Sarah Coles: Thanks, Sophie – there’s some interesting companies to watch there – and clearly some opportunities in the UK – but remember this is not advice or a recommendation to buy, sell, or hold any investment. No view is given on the present or future value or price of any investment, and investors should form their own view on any proposed investment.

Susannah Streeter: Let’s bring in Emma Wall now, who’s been looking specifically at UK funds and investment trusts.

Before we get into them, it is worth noting here that investing in these funds – or investment trusts – isn’t right for everybody. Investors should only invest if the fund or trust objectives are aligned with their own and there is a specific need for the type of investment being made. Investors really need to understand the specific risks of a fund or trust before they invest, and make sure that any new investment forms part of a diversified portfolio.

So, taking all of that in mind, Emma – what is your first pick?

Emma Wall: It is a fund that may be familiar with our listeners – as we’ve talked about it before in the podcast – but that’s because we think the team are one of the very best in the business. It is Artemis Income. The three managers are Nick Shenton, Adrian Frost, and Andy Marsh. They mainly invest in large UK businesses, but will invest in some medium-sized companies when they find great opportunities. The fund invests in companies that they – the managers – think can pay a sustainable income through the market cycle, whatever the economic backdrop. These tend to be businesses with lots of reoccurring revenues. This increases the chance that they can retain and grow their customer base – and their profits [laughs] – and, therefore, their dividends over time – although, of course, nothing is guaranteed.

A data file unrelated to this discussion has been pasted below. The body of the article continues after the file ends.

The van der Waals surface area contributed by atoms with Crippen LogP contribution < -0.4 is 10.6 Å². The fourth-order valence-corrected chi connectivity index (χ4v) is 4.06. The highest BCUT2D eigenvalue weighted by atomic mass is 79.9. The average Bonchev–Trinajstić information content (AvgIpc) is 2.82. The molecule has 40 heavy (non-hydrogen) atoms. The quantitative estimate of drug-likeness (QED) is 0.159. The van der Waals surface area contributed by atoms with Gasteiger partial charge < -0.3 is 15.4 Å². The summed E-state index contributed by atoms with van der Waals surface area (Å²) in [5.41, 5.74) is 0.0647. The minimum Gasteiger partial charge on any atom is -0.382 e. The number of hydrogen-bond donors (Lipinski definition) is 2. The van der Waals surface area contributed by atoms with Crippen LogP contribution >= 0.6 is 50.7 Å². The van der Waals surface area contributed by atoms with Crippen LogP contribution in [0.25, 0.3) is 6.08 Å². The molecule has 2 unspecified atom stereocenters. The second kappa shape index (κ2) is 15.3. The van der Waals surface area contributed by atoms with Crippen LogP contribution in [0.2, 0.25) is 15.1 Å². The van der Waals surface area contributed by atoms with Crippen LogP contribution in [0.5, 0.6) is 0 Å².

Artemis Income also takes charges from capital, which can increase the yield, but reduce the potential for capital growth. Income funds are a great consideration for most portfolios – so, even if you don’t need the dividends now, you can reinvest that income and harness the power of compounding.

Sarah Coles: So, that’s Artemis Income – what about the second fund-pick?

Emma Wall: The second one we’ve gone for is Royal London UK Smaller Companies. The Lead Manager – Henry Lawson – has spent his entire investing career focused on analysing UK small and medium-sized businesses. He and Deputy Manager – Henry Burrell – aim to deliver long-term growth by investing in some of the smallest companies in the UK stock market which they think have plenty of growth potential. Smaller companies, typically, have more room for growth than larger ones, though they can be more volatile and are higher risk.